Following a detailed journalistic report on how Australian schools have been trialing facial recognition to track attendance, the Victorian government’s Minister for Education James Merlino banned the technology from use in public schools in absence of explicit and informed consent from parents, students and the education department.
Concerns were also voiced about LoopLearn’s data protection strategy for sensitive biometric information.
Australian Human Rights Commissioner Edward Santow said the technology affects people’s privacy and there is not enough justification for these efforts.
Repeated criticism led to a number of schools withdrawing from the project, except for Waverley College’s Waterford campus in Sydney’s Eastern Suburbs where the technology is used in five classrooms. The project started at the end of 2019 and is expected to end in 2020. The school says parents and students were informed about the trial. When the college’s Parents’ Association was contacted by Gizmodo for confirmation, it did not comment.
The school is looking into expanding the trial to music classes, the library and the health center, and even mobile kiosks to enroll more students.
LoopLearn says the data is only temporarily stored on school servers, it is not shared with third parties and parents have been given all the necessary details to make an informed decision.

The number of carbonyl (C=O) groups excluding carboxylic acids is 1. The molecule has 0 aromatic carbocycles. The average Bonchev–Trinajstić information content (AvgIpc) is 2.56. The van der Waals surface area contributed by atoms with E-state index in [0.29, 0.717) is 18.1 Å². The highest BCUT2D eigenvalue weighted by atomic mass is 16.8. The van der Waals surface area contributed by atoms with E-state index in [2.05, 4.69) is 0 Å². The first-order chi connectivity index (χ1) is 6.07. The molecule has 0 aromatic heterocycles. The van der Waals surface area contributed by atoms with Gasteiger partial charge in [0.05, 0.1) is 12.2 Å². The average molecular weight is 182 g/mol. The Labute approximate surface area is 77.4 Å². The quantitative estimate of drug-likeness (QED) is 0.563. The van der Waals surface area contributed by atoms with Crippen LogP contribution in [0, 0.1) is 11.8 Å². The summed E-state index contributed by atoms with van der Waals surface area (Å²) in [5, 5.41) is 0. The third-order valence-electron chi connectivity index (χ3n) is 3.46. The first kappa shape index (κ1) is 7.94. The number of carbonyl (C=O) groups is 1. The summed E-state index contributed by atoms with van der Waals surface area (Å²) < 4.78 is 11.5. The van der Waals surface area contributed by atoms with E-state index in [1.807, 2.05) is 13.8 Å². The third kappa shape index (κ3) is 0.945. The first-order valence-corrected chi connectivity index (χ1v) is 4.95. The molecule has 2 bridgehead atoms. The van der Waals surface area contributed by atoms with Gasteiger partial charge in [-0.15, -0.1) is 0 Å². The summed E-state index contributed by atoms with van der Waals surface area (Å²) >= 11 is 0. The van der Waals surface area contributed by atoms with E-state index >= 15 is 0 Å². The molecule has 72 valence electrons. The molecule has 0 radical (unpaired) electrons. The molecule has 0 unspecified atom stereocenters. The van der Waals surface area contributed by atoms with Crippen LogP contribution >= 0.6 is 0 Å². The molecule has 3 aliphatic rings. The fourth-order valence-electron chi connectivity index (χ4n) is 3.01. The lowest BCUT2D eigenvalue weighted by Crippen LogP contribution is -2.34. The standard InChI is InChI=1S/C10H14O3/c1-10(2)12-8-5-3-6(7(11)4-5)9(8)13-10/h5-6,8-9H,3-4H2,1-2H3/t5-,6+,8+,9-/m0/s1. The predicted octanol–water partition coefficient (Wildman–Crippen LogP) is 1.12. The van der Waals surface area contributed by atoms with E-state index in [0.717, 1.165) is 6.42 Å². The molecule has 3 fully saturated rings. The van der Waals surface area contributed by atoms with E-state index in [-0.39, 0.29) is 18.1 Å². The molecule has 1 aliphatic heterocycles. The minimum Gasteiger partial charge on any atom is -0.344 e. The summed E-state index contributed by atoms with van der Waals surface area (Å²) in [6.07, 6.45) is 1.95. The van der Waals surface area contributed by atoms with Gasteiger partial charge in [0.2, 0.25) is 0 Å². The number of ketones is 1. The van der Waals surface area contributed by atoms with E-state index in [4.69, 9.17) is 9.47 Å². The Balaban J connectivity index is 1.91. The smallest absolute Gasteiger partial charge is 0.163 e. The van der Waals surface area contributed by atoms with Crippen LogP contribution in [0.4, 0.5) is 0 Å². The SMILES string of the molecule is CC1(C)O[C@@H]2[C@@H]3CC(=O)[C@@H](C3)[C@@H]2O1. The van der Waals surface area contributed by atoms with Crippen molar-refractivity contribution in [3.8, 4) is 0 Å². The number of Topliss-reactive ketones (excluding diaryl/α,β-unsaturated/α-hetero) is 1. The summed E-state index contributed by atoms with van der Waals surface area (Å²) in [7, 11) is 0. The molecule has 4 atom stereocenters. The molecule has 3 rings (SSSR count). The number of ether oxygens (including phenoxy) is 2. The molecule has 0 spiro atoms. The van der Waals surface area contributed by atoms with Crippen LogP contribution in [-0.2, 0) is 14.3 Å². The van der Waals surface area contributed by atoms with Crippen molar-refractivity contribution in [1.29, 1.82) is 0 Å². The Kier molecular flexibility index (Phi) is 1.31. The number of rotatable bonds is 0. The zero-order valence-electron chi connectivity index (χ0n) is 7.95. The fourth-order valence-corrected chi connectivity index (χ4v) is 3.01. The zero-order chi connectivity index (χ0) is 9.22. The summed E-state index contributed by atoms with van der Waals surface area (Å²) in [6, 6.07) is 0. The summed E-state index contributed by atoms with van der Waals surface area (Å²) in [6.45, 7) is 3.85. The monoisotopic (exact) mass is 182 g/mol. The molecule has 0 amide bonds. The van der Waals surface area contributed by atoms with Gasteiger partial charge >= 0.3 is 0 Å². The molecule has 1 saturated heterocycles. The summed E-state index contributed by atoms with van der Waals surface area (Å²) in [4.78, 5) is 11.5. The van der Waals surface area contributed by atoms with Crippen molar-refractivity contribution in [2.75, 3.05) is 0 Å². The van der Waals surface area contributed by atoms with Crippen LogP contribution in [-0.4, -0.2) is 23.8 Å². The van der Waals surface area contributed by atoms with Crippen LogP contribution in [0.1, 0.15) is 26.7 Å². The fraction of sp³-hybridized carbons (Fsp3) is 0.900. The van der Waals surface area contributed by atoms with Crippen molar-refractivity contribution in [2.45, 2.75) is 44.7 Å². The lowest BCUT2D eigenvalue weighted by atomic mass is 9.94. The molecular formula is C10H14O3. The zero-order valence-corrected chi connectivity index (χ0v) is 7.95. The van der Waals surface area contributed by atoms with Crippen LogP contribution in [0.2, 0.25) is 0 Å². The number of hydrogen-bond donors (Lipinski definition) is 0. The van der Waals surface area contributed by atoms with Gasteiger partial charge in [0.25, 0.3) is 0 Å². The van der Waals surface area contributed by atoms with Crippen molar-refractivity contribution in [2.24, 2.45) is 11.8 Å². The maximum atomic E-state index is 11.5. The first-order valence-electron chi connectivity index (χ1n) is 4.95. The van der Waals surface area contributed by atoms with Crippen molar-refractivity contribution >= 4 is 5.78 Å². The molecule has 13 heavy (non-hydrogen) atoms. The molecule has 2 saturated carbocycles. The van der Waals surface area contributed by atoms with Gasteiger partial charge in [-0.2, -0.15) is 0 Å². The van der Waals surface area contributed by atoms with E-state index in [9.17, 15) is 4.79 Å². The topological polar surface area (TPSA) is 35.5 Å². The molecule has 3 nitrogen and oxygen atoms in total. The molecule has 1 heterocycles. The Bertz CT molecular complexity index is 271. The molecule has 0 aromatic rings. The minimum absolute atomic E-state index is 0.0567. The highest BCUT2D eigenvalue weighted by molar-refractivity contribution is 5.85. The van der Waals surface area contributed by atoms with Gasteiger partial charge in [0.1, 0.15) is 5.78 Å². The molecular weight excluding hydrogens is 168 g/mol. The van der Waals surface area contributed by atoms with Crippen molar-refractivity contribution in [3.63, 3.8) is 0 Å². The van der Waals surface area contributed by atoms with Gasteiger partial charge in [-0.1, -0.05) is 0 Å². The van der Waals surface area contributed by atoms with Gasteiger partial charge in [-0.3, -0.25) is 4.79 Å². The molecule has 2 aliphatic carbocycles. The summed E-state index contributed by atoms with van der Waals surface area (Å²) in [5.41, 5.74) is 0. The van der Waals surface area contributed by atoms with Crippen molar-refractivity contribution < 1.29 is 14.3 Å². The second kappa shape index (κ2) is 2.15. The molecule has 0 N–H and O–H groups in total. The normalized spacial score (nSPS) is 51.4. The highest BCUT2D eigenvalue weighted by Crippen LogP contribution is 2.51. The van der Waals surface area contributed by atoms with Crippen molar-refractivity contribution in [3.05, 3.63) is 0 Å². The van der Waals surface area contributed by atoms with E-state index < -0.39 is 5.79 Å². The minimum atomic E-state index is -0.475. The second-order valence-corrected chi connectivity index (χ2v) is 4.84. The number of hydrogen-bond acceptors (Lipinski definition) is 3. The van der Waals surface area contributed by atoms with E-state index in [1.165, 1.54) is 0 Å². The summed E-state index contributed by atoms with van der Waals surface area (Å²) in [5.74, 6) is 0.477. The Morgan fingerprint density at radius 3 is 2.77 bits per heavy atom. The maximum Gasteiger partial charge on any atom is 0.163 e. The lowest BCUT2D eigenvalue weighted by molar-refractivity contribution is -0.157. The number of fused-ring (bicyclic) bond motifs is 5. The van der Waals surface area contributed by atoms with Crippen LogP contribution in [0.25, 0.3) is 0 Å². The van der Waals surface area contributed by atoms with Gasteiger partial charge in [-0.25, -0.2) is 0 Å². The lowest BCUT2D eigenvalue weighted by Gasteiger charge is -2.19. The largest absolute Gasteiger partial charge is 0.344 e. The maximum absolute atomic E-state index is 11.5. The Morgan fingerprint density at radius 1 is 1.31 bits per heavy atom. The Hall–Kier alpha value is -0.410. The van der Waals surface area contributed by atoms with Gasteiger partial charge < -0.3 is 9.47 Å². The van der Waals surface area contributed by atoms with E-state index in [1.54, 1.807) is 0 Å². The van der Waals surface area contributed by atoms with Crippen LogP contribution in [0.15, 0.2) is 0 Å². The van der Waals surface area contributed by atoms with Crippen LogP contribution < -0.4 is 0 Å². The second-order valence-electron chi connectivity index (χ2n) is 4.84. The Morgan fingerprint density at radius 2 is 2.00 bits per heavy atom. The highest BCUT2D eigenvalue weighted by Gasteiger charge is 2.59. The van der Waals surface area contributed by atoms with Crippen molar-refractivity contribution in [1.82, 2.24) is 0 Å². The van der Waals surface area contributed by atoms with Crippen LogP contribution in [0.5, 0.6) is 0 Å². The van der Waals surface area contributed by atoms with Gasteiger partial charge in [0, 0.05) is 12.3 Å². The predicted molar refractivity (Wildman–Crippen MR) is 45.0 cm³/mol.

“Instead of a teacher calling out student names to manually mark attendance, a single image is taken by a secure LoopLearn sensor situated on the wall of the classroom,” a LoopLearn spokesperson told Gizmodo Australia. “This sensor is connected to the school’s closed network, and facial recognition technology is used to accurately and instantly match the students’ presence against de-identified numerical values.”
“Data is de-identified and fully encrypted, and stored on secure servers based in Australia. Data is privately owned by each school, and is not shared with or accessible by any third party, including government bodies,” LoopLearn said in statement provided to Gizmodo Australia. “Any image that may be captured is for the specific purpose of enabling schools to record attendance, and is deleted once the roll call is complete.”
Clarendon College in Victoria found the technology to be “inconclusive” and stopped using the hardware in 2019. During this trial, parents were given all the details but did not sign specific permission slips. Geelong’s Sacred Heart College is allegedly another school involved in the trial, but denied it when asked by Gizmodo Australia.
To move forward with the trial, schools in Victoria have to make sure it is in line with Victorian Protective Data Security Standards and make a privacy impact assessment to understand what happens to the data.
In a conversation with the Victorian Education Department in November 2019, Gizmodo Australia found that the schools had not yet asked for permission to start these trials. In NSW, the education department said it did not have plans to roll out the technology and did not know about schools being interested in deploying it.
LoopLearn did not release a list of schools joining the trial, and is working on expanding its product line.